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Summary:

Nokia’s Here wants to predict traffic patterns in the future by visualizing its past.

Mumbai

HERE released Living Cities today, a time-lapsed visualization of the traffic in five cities over a 24-hour period. Users can choose the city, zoom in and view a wide range of statistics that HERE garnered from its data: traffic speeds, points of interest and how often they update the maps — all of which can be shared via Facebook or Twitter.

The project is a collaboration between HERE – itself a result of Nokia’s 2007 acquisition of GPS mapmaker NAVTEQ — and geospatial appmakers CartoDB. HERE aggregated a month’s worth of anonymized data, fed by a billion devices, including Nokia phones, here.com and its navigation devices found in cars such as BMWs and Hyundais.

Here Mumbai

The result shows viewers when and where traffic problems arise, with larger masses of light demonstrating congested areas. A handy, elegant illustration at the upper right displays the time of day  in London, Rome, Chicago, Helsinki and Mumbai with a waxing/waning moon and sun.

Unfortunately, there are only two zoom options—neither of which makes smaller areas like neighborhoods visible. So while you can move across Mumbai, see that traffic never really stops and also learn some statistics about why, this isn’t yet a tool that would give you a viable alternative route (if there were one).  

The project is mostly an attempt for HERE to showcase its data collection and invite other developers to use it. “We’re sitting on a mound of data available through our API so that developers can develop our visualizations,” HERE Product Manager Reno Marioni told GigaOM. “A lot of people want to use the data that’s untapped for useful purposes,” he said, adding that Living Cities is only one way he hopes the data will form.

Marioni believes the data could also be used for humanitarian and enterprise purposes. As an example, he said by looking over credit card usage in Barcelona, banks could choose where to locate their ATMs based on traffic patterns throughout the day and night.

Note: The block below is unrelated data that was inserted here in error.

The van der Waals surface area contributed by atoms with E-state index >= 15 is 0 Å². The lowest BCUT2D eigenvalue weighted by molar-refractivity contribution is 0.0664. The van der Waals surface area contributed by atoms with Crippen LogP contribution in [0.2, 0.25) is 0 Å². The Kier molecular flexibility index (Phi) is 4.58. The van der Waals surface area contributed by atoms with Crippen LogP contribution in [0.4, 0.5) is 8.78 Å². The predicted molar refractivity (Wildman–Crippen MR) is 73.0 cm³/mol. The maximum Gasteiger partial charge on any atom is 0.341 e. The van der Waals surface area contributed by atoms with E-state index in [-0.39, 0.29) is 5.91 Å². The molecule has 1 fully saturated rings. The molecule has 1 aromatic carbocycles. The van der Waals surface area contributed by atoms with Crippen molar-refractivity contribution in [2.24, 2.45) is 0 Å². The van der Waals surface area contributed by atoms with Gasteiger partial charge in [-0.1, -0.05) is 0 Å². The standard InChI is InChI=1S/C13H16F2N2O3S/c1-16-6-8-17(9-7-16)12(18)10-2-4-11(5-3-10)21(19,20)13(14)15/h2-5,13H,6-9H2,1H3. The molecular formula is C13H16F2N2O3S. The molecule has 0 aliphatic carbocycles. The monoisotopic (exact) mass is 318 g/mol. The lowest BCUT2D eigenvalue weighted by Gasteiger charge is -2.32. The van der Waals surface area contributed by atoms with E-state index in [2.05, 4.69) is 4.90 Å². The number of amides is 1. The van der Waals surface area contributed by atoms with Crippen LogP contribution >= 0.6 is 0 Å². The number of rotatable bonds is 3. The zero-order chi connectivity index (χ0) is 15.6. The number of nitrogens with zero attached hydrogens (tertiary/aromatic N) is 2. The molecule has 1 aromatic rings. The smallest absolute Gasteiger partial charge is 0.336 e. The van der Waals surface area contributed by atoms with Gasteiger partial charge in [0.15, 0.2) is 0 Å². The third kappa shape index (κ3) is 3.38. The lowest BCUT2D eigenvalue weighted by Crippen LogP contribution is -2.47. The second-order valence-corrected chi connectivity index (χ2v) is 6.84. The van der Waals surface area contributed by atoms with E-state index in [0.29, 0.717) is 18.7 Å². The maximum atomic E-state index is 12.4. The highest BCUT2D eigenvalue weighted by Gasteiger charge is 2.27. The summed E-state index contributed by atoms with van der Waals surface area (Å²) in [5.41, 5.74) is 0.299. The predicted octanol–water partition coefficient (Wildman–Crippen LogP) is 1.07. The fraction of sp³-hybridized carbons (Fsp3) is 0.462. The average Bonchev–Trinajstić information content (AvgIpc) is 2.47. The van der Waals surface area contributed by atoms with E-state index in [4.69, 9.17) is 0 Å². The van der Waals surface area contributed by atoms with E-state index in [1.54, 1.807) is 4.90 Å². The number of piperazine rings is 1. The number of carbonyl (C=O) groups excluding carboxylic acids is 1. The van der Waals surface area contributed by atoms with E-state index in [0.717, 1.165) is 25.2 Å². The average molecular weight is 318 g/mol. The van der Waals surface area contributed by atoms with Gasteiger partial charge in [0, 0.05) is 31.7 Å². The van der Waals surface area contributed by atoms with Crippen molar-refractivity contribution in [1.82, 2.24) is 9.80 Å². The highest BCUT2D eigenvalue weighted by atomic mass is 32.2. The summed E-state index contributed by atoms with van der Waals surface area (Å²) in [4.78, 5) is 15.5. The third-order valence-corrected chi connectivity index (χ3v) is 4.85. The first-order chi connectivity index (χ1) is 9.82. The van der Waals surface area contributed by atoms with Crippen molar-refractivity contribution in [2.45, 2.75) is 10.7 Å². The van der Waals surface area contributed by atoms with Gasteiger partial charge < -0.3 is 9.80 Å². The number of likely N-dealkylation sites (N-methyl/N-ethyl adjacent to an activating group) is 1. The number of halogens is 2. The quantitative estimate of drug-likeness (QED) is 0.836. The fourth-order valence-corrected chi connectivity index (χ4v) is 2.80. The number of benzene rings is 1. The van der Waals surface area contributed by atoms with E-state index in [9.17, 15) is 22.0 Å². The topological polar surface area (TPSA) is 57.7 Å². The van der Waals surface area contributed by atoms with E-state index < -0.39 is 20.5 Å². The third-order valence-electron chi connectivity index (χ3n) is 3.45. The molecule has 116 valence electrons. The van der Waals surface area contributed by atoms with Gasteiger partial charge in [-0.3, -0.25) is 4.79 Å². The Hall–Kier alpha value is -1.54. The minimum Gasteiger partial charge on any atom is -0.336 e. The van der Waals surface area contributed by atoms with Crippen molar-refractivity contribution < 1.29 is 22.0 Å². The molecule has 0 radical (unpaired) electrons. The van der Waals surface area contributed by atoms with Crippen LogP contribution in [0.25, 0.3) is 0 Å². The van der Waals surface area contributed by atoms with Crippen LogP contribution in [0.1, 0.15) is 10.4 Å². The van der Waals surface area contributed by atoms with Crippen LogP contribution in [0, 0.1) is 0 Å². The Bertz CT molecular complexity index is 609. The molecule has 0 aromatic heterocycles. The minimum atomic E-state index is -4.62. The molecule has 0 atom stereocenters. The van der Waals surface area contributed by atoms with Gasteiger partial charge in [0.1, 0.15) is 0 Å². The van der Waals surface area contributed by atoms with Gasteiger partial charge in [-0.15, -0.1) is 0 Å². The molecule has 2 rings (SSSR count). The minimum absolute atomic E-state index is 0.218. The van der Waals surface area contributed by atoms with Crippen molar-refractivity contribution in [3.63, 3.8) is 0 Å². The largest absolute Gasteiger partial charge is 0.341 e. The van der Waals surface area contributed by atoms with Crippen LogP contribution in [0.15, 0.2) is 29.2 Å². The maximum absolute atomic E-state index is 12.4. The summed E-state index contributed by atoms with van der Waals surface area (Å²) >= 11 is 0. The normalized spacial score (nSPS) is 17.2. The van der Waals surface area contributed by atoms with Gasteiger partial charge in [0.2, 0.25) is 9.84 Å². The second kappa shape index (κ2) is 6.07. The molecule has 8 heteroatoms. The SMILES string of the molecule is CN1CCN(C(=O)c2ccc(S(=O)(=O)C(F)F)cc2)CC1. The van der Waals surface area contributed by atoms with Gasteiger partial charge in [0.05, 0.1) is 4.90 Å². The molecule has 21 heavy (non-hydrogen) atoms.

Others, including Waze, have visualized traffic data before, but Living Cities offers more options for interactivity. Over time Marioni said the data will be used both to come up with historical conclusions and to predict future traffic solutions. “It will find the shortest, fastest, most optimized route depending time of day.”

For now, it’s a good-looking illustration of traffic as it stands.

Living cities visualization by HERE and CartoDB from vizzuality on Vimeo.

  1. TomTom has predicted traffic for probably at least three years. I’d rather know current traffic (e.g. Google Maps.).

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    1. Pino Bonetti Tuesday, July 2, 2013

      Hi Kary, I’m Pino from the HERE team at Nokia.
      Our commitment to deliver location experiences like traffic information has started over 20 years ago. Now we collect data from 20 billion probes every month. We deliver live traffic services in 34 countries, with 80% of data less than 5 minutes old. You can see yourself what we can do on here.com, on our smartphones apps, on our business partners products like Garmin, Bing, Yahoo!, Toyota, Ford, BMW and many others.

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  2. Great write-up! Thanks! I work at CartoDB and have to say, this was a really fun project to put together. It is nice seeing people getting interested :)

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